I was thinking that America has been getting it's ass handed to it in international competition in various sports. Maybe we ARE getting to soft by having a zero tolerance for kid injuries.
posted by Danf at 11:16 AM on October 18, 2006


Vindaloo: Murderball was (at my school) a group of kids standing against a wall with on kid throwing the ball at them, attempting to hit them. If a kid caught the ball, they would then become the thrower.

Sadly, this game is probably banned too...
posted by christopher.taylor at 11:17 AM on October 18, 2006


First they came for lawn darts, and I said nothing because we impaled the neighbors dog one summer.

Then they came for dodgeball, and I said nothing because one of those dodgeball fucks near gave me a concussion.

But then they came for tag, and all that was left were the kids we picked last for the team and they thumbed their pocket protecters at us while we clung to duck-duck-goose.

...or something. Remember when the playground and recess was cool?
posted by FunkyHelix at 11:18 AM on October 18, 2006


It seems to me that any playground activity could not fail to be astronomically less dangerous than putting a child in an automobile. Why not focus on something really threatening to kids?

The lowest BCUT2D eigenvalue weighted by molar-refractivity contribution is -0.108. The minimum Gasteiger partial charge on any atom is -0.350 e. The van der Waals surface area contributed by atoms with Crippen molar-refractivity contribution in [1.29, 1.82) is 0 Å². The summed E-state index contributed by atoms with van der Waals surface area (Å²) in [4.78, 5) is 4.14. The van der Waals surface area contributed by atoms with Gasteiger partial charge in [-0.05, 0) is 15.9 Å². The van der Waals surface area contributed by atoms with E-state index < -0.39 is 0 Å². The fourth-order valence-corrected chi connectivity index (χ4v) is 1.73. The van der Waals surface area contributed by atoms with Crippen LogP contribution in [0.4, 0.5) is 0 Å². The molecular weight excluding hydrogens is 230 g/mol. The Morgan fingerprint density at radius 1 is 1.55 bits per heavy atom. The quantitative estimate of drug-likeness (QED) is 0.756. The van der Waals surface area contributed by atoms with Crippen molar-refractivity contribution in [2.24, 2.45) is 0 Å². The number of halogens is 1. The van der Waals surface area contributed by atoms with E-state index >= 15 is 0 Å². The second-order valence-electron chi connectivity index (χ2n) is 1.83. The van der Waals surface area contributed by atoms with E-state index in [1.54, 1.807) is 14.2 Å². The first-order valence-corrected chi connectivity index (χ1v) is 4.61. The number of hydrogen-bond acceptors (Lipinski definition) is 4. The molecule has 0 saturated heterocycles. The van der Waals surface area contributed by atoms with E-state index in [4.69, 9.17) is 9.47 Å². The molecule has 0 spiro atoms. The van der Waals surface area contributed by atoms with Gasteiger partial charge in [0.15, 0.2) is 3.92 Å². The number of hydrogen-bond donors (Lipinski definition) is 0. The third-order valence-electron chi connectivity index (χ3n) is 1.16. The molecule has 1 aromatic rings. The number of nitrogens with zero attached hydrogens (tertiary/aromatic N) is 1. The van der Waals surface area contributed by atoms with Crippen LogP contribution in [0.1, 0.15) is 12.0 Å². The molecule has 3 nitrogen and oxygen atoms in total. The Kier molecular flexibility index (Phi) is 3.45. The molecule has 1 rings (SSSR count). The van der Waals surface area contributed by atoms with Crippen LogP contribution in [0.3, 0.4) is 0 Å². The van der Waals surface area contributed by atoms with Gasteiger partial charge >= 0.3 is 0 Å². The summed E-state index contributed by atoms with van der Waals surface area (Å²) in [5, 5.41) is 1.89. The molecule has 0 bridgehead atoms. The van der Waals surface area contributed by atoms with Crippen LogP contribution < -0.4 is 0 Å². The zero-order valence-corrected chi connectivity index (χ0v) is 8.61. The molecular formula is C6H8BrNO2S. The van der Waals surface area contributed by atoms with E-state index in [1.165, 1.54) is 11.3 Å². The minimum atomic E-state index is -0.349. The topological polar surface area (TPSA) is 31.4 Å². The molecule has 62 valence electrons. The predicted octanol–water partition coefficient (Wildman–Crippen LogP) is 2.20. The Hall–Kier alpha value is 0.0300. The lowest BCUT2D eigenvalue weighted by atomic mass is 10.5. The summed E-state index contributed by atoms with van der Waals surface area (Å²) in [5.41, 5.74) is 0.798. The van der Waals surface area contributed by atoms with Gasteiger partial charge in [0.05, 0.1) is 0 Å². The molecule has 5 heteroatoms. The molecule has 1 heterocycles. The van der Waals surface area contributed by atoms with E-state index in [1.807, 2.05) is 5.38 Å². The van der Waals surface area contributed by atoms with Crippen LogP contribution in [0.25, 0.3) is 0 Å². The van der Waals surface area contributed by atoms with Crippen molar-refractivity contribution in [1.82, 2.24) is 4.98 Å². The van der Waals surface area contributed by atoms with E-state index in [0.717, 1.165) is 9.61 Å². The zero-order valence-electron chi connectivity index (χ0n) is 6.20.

posted by graymouser at 11:22 AM on October 18, 2006


Greg Nog, thank you.
That brought tears to my eyes.

And speaking or bringing things to things...

I find it quite interesting how threads like this one, specifically on the sissification of our chillens, are like blacklights in that everyone who wears the telltale stripes of that radioactive substance I like to call conservatism (or "DAMN, STUPID PEOPLE TODAY AND THEIR DAMN STUPID STUPIDITY AND MEN ARE MEN AND PEOPLE ARE EVIL AND GET OFF MY LAWN AND grumble...grumble...belch) can be seen to quite obviously glow when exposed to said threads.

Considering only one story is linked, this hardly seems the horseman of the apocalypse that some seem to think it is.

Bet me people have already blamed this on the ACLU.
First Christmas is cancelled, and now this!
DAMN LIBRULS!
posted by mer2113 at 11:39 AM on October 18, 2006


What goes on up there in Boston? FIrst the belly button thing then this!??! PLus you got rid of Pedro??

Come on, Mister_A, Pedro signed with the Mets 'cause the Sox would only give him a 3-year deal. The Mets gave him another year, and he couldn't even pitch two full seasons for them-- the rotator cuff surgery he had last month puts him out till maybe mid-next season, and he's unlikely to be an ace when he comes back. It wasn't fun, but it was the right decision.

Plus, Attleboro != Boston.

Tag and smear the queer were and are great games for children. We never played much Red Rover, in my town in suburban Boston in the 80s, but Murderball sounds familiar... what did we call it... ? Suicide?